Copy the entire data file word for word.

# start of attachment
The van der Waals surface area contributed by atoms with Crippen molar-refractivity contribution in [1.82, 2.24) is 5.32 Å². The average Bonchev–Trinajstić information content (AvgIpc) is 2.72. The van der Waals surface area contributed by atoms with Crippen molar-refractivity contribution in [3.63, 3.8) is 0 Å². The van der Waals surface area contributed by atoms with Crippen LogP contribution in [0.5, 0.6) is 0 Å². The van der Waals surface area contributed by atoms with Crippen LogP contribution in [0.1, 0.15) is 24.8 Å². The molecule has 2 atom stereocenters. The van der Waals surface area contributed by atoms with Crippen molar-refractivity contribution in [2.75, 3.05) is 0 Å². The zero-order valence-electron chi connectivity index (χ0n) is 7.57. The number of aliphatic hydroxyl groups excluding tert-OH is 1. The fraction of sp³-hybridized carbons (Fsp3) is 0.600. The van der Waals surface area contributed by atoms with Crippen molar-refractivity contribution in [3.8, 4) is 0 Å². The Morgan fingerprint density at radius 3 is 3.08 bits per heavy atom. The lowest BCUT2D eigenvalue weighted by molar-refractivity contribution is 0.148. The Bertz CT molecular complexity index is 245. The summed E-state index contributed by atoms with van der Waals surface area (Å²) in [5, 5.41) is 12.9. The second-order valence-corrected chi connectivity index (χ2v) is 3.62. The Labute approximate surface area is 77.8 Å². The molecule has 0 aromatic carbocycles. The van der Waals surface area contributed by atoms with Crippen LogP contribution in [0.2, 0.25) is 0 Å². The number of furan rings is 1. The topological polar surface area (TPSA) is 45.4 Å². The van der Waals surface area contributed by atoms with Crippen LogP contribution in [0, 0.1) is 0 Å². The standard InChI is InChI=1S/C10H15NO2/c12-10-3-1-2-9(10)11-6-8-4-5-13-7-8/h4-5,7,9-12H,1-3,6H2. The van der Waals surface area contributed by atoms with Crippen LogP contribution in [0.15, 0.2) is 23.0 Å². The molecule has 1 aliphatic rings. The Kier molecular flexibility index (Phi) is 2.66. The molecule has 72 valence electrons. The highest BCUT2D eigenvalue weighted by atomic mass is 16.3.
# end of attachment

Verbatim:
The van der Waals surface area contributed by atoms with Crippen molar-refractivity contribution in [1.82, 2.24) is 5.32 Å². The average Bonchev–Trinajstić information content (AvgIpc) is 2.72. The van der Waals surface area contributed by atoms with Crippen molar-refractivity contribution in [3.63, 3.8) is 0 Å². The van der Waals surface area contributed by atoms with Crippen LogP contribution in [0.5, 0.6) is 0 Å². The van der Waals surface area contributed by atoms with Crippen LogP contribution in [0.1, 0.15) is 24.8 Å². The molecule has 2 atom stereocenters. The van der Waals surface area contributed by atoms with Crippen molar-refractivity contribution in [2.75, 3.05) is 0 Å². The zero-order valence-electron chi connectivity index (χ0n) is 7.57. The number of aliphatic hydroxyl groups excluding tert-OH is 1. The fraction of sp³-hybridized carbons (Fsp3) is 0.600. The van der Waals surface area contributed by atoms with Crippen molar-refractivity contribution in [3.8, 4) is 0 Å². The Morgan fingerprint density at radius 3 is 3.08 bits per heavy atom. The lowest BCUT2D eigenvalue weighted by molar-refractivity contribution is 0.148. The Bertz CT molecular complexity index is 245. The summed E-state index contributed by atoms with van der Waals surface area (Å²) in [5, 5.41) is 12.9. The second-order valence-corrected chi connectivity index (χ2v) is 3.62. The Labute approximate surface area is 77.8 Å². The molecule has 0 aromatic carbocycles. The van der Waals surface area contributed by atoms with Crippen LogP contribution in [0.2, 0.25) is 0 Å². The number of furan rings is 1. The topological polar surface area (TPSA) is 45.4 Å². The van der Waals surface area contributed by atoms with Crippen LogP contribution in [0, 0.1) is 0 Å². The standard InChI is InChI=1S/C10H15NO2/c12-10-3-1-2-9(10)11-6-8-4-5-13-7-8/h4-5,7,9-12H,1-3,6H2. The van der Waals surface area contributed by atoms with Crippen LogP contribution in [0.15, 0.2) is 23.0 Å². The molecule has 1 aliphatic rings. The Kier molecular flexibility index (Phi) is 2.66. The molecule has 72 valence electrons. The highest BCUT2D eigenvalue weighted by atomic mass is 16.3.